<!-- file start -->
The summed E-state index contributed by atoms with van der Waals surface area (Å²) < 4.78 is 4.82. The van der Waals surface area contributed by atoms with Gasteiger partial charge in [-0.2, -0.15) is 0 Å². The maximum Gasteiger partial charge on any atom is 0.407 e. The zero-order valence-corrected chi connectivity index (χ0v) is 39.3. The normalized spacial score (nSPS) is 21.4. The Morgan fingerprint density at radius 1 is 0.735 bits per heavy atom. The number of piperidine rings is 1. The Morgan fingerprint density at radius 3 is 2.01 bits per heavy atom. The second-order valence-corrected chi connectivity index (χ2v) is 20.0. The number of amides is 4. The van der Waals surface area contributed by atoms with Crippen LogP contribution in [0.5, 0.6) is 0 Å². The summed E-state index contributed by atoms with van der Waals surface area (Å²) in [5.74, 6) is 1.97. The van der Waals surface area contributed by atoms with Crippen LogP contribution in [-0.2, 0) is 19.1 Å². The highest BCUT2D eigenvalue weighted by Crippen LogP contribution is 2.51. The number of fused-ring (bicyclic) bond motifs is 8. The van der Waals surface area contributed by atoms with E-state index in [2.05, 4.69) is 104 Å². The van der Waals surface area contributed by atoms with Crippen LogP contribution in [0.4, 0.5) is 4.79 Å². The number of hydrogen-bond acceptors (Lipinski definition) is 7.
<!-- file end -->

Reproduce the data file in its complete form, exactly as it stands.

The summed E-state index contributed by atoms with van der Waals surface area (Å²) < 4.78 is 4.82. The van der Waals surface area contributed by atoms with Gasteiger partial charge in [-0.2, -0.15) is 0 Å². The maximum Gasteiger partial charge on any atom is 0.407 e. The zero-order valence-corrected chi connectivity index (χ0v) is 39.3. The normalized spacial score (nSPS) is 21.4. The Morgan fingerprint density at radius 1 is 0.735 bits per heavy atom. The number of piperidine rings is 1. The Morgan fingerprint density at radius 3 is 2.01 bits per heavy atom. The second-order valence-corrected chi connectivity index (χ2v) is 20.0. The number of amides is 4. The van der Waals surface area contributed by atoms with Crippen LogP contribution in [0.5, 0.6) is 0 Å². The summed E-state index contributed by atoms with van der Waals surface area (Å²) in [5.74, 6) is 1.97. The van der Waals surface area contributed by atoms with Crippen LogP contribution in [-0.2, 0) is 19.1 Å². The highest BCUT2D eigenvalue weighted by Crippen LogP contribution is 2.51. The number of fused-ring (bicyclic) bond motifs is 8. The van der Waals surface area contributed by atoms with E-state index in [2.05, 4.69) is 104 Å². The van der Waals surface area contributed by atoms with Crippen LogP contribution in [0.4, 0.5) is 4.79 Å². The number of hydrogen-bond acceptors (Lipinski definition) is 7.